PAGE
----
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Commitment Extension Proceedings – No Wende Right?

Brief Synopsis: There is no right to independent appellate review under Wende of orders extending a Not Guilty by Reason of Insanity (NGI) commitment to a state hospital.         
In 2014, Donnell Luper was found not guilty by reason of insanity (NGI) of felony vandalism (Penal Code §§ 594(a), (b)(1)) and was committed, pursuant to Penal Code § 1026, to a state hospital.

In 2020, pursuant to the People’s petition, the trial court judge in Los Angeles County, Robert Harrison, ordered Luper’s commitment extended for two years pursuant to Penal Code § 1026.5(b).  This was the second extension of Luper’s commitment.

Luper filed a notice of appeal of this second two-year extension of his commitment to the mental hospital and was appointed counsel by the Second Appellate District Court to prepare such an appeal.  

In his brief, Luper’s counsel advised that he had reviewed the record of the § 1026.5 proceedings and found no arguable issues to raise on appeal.  Counsel further advised Mr. Luper of his right to file a supplemental brief within 30 days of September 7, 2021, identifying any issues he believed warranted review and of his right to a copy of the record on appeal to facilitate such briefing.  These are the required steps an appellate attorney must take in accordance with the procedures explained in People v. Wende (1979) 25 Cal. 3d 436.

The Wende procedures were established in California in response to the U.S. Supreme Court’s holding in Anders v. California (1967) 386 U.S. 738 that an indigent criminal defendant in a first appeal of right is entitled to a full review of the record by the appellate court if counsel fails to identify any arguable basis for appeal.  Wende, supra, 25 Cal. 3d at 441.

The Second Appellate District Court also notified Mr. Luper of his right to file a supplemental brief.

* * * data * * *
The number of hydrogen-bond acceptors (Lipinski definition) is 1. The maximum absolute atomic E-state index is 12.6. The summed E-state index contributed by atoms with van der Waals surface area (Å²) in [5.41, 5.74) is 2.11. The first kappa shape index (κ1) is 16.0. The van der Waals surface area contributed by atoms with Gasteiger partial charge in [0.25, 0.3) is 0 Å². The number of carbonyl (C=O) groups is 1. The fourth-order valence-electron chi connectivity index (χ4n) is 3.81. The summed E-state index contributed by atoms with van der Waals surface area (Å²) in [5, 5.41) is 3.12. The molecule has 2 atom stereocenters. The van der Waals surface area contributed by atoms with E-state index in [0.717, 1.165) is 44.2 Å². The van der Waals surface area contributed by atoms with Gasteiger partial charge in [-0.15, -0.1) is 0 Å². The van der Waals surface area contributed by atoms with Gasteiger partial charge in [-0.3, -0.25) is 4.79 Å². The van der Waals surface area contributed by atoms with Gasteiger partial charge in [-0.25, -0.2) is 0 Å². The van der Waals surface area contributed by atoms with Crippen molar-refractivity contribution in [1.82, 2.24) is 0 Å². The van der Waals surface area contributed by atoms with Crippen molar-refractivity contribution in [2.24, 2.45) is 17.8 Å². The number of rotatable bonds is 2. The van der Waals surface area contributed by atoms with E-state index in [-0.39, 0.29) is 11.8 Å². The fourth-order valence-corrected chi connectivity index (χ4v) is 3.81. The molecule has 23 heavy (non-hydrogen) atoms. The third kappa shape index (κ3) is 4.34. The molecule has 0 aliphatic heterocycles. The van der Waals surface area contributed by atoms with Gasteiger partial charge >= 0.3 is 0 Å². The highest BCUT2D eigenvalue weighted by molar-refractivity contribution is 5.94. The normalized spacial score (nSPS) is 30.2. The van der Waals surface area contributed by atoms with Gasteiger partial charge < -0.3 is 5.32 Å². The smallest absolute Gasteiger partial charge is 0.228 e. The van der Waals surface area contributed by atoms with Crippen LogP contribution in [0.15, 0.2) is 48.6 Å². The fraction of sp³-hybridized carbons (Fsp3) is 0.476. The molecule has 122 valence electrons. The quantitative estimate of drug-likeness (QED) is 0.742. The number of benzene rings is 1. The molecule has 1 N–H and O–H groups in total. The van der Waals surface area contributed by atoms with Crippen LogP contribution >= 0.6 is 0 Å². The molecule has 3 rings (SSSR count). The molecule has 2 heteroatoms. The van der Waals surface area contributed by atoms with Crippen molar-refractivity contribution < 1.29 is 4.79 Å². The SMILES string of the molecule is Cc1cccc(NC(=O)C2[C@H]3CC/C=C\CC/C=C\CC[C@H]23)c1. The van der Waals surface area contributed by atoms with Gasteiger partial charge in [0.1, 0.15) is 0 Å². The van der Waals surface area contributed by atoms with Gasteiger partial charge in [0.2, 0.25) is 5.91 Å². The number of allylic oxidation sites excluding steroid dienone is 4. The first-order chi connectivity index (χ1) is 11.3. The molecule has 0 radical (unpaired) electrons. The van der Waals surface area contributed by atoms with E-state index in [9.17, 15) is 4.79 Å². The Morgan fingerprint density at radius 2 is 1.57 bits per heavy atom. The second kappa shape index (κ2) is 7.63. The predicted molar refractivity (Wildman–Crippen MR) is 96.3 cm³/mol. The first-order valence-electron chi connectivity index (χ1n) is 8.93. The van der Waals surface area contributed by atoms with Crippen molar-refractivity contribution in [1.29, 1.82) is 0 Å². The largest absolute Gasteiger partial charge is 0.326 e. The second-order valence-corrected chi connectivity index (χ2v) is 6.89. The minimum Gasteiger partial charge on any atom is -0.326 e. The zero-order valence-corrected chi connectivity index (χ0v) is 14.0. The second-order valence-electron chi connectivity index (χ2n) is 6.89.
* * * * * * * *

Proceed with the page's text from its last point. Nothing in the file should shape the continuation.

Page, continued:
Mr. Luper then did not file anything.  Counsel for Mr. Luper, however, requested that the Second Appellate District independently review the record for error pursuant to Wende.

In a published opinion titled People v. Donnell Luper, filed February 14, 2022, the Second Appellate District declined to engage in such a review.  It began its ruling by stating that, even as appellant counsel for Luper acknowledged, his request for Wende review conflicts with published authority.  Specifically, Division Three of the Fourth Appellate District, in People v. Martinez (2016) 246 Cal. App. 4th 1226, 1240, held that Wende review is unavailable in appeals of orders pursuant to Penal Code § 1026.5 extending NGI commitments.

Counsel for Luper, however, urged the Second Appellate District to not follow Martinez and instead read Penal Code § 1026.5(b)(7), as interpreted in Hudec v. Superior Court (2015) 60 Cal. 4th 815, as mandating Wende review of NGI commitment extensions.  Subdivision (b) of section 1026.5 afford the NGI respondent “the rights guaranteed under the federal and State Constitutions for criminal proceedings” and provided that “[a]ll proceedings shall be in accordance with applicable constitutional guarantees."  Penal Code § 1026.5(b)(7).

The California Supreme Court, in Hudec found that subdivision (b)(7) affords NGI respondents the right to refuse to testify in 1026.5 commitment extension hearings because such a right is guaranteed to criminal defendants in criminal trials.  

Therefore, the Second Appellate District distilled down the issue to be whether Hudec and Penal Code § 1026.5(b)(7) applies to appeals of orders extending a commitment, not really whether Wende / Anders applies to such appeals.

The Second Appellate District found that by its terms, Penal Code § 1026.5(b)(7) does not apply to such appeals.  It only applies to commitment extension proceedings before the trial court and no in any subsequent appeal.  The paragraphs under 1026.5(b) describe procedures that apply only to the superior court hearing.  They describe the timing and form of the petition ((b)(2)), required notice to the NGI respondent of his right to counsel and a jury trial ((b)(3)), incorporate by reference the rules of discovery for criminal proceedings ((b)(3)), provide for the transfer of respondent during the pendency of the hearing as necessary to  bring him “within a reasonable distance from the court” ((b)(5)), and require appointment of the county public defender or State Public Defender if the respondent is indigent ((b)(7)).  Nowhere does it address appeals from extension orders.

In short, there is no right to an independent review of the entire record by the appellate court after appointed counsel finds no grounds for an appeal.

We bring this summary to the reader’s attention because the procedures and case law surrounding NGI proceedings can be confusing and by this article, we hope to clarify this area.

The citation for the Second Appellate District Court ruling discussed above is People v. Donnell Luper (2nd App. Dist., 2022) 73 Cal. App. 5th 1077, 288 Cal. Rptr. 3d 875.

For more information about mental competency / capacity issues, please click on the following articles:
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